The Senate in passing its version of the annual DoD authorization bill on Monday (HR-2810) did not take up several proposals of importance to federal employees, although some of those issues may be revisited.
Proposals to create a new round of DoD base closings, to increase the buyout maximum government-wide, to restrict use of official time, and numerous other controversial amendments were set aside in order to assure the high-priority measure’s advancement through the Senate. The House earlier approved its own version, setting up a conference that likely will require some time to reach agreements on the wide-ranging bill.
The buyout amount was of the most immediate interest to many employees as agencies face potentially tight budgets and may look to reduce employment. DoD has had authority since last year’s authorization bill passed to offer payments of up to $40,000 rather than the $25,000 that has applied government-wide since buyouts began during the Clinton administration. The House measure would extend the higher amount at DoD beyond its scheduled expiration a year from now, but like the Senate bill it is silent on the Trump administration’s request to allow all agencies to offer the higher amount.
However, because the House bill does at least address buyouts in some way, it’s possible that the upcoming conference will act on the broader request. Barring that, an increase would have to be enacted as a separate bill or attached to some other legislation–both less likely to result in approval than having language in the DoD bill, which is one of the few annual “must-pass” bills.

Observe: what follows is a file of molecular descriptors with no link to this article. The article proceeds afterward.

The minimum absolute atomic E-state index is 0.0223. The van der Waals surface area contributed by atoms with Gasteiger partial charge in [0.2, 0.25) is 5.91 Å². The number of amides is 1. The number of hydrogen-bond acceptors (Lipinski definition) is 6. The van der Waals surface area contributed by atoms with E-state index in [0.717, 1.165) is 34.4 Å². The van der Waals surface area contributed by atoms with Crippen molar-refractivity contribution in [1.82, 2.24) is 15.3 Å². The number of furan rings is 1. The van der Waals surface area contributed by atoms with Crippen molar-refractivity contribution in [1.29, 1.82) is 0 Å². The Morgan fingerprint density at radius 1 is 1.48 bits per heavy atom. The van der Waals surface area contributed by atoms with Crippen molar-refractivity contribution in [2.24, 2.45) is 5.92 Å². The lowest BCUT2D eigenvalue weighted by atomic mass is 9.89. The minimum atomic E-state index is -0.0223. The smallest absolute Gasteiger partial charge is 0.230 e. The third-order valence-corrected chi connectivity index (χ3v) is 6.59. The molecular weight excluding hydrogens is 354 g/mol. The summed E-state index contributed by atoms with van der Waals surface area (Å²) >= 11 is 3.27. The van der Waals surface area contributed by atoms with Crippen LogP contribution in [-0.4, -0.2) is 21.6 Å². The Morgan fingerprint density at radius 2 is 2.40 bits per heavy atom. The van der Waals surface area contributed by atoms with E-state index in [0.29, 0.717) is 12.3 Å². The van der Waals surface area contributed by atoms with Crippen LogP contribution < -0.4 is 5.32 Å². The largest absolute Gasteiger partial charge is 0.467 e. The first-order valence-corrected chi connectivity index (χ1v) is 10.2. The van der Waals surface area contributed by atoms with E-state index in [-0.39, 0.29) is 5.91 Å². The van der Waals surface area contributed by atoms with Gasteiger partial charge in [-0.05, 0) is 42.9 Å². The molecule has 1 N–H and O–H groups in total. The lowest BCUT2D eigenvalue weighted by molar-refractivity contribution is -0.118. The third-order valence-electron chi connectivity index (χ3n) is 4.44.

Of longer-term interest was a plan to allow another round of base closings and realignments, although with provisions designed to address criticisms of prior rounds that resulted in the loss or transfer of tens of thousands of civilian DoD jobs. Amending the DoD bill in the Senate held by far the best prospects of allowing more closings, since both the House and Senate bills explicitly block more closings and the House reinforced that point during its voting by rejecting an amendment to allow them.
Also falling by the wayside were amendments to require more detailed reporting on official time, on the clock time that employees may use on certain union-related duties, and to exclude from retirement benefit calculations any year in which an employee spent at least 80 percent of working hours in that status. The full House and a Senate committee have passed a bill requiring greater reporting, although not addressing the retirement aspect.